# Capacitance of point charge electrode

Consider a capacitor which is just like a plate capacitor, but instead of the upper electrode being a plate it is a point charge Q. the lower plate is held at a fixed potential V=0.

how could you calculate the capacitance of the system?

when trying to calculate - it looks like it will be 0 since the potential near the point charge is inifinite and so is the potential difference between the two electrodes, and the C=Q/V is 0...

The energy of a capacitor is based on force between point charges. The physical structure that holds the charges is called a capacitor. As point charges are added to a capacitor, voltage increases (V=Q/C).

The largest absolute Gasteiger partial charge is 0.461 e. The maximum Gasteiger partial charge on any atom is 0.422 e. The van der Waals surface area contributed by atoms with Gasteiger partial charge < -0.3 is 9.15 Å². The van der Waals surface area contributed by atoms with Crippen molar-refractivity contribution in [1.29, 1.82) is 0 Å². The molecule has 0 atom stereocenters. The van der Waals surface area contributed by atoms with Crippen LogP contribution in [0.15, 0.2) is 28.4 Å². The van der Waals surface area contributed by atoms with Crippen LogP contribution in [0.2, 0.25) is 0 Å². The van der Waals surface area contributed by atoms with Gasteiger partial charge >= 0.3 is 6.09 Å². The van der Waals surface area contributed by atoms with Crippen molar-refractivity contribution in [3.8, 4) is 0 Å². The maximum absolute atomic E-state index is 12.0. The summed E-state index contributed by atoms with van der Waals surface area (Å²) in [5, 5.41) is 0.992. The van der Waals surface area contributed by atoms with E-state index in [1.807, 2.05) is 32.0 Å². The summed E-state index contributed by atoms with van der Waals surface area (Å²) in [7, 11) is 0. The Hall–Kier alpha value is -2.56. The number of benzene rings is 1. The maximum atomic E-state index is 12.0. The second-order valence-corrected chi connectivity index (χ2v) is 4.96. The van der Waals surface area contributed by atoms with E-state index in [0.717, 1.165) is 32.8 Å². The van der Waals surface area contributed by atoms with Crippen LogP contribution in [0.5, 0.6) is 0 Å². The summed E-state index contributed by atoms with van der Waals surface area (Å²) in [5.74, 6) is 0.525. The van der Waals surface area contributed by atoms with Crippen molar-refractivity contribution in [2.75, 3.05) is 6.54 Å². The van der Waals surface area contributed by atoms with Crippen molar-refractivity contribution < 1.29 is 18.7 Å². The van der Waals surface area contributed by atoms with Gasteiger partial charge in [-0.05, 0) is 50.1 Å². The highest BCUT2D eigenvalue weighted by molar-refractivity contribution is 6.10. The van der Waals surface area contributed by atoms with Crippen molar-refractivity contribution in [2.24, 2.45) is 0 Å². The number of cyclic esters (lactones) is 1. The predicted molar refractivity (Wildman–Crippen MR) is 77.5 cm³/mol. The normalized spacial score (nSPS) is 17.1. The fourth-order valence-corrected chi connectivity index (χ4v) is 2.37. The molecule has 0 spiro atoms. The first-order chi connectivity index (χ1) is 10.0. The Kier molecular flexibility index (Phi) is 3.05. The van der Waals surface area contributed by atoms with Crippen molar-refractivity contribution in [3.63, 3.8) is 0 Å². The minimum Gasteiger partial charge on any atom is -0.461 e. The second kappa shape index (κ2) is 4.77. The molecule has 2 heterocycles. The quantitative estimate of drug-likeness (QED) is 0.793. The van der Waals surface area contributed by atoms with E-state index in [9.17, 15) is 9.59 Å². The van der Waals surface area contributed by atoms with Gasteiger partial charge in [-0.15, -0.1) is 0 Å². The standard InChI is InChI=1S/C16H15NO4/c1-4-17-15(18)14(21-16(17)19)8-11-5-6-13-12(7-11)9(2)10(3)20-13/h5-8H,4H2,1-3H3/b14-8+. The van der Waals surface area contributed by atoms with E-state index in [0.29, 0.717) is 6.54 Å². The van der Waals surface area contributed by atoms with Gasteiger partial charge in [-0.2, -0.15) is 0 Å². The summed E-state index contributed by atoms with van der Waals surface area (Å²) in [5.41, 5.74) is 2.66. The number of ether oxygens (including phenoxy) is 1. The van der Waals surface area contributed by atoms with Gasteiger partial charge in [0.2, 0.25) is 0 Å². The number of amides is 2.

A point charge is neither a conductor, nor an insulator. A magnetic field cannot add kinetic energy to a point charge, but a (changing) magnetic field can add magnetism to a conductor. The electron environment makes a difference.

In other words, a point charge near a conductive plate is not a capacitor.

The energy of a capacitor is based on force between point charges. The physical structure that holds the charges is called a capacitor. As point charges are added to a capacitor, voltage increases (V=Q/C).

A point charge is neither a conductor, nor an insulator. A magnetic field cannot add kinetic energy to a point charge, but a (changing) magnetic field can add magnetism to a conductor. The electron environment makes a difference.

In other words, a point charge near a conductive plate is not a capacitor.
OK thanks.
I was asked to calculate the capacitance of such a system...
so you're saying that the question is problematic right?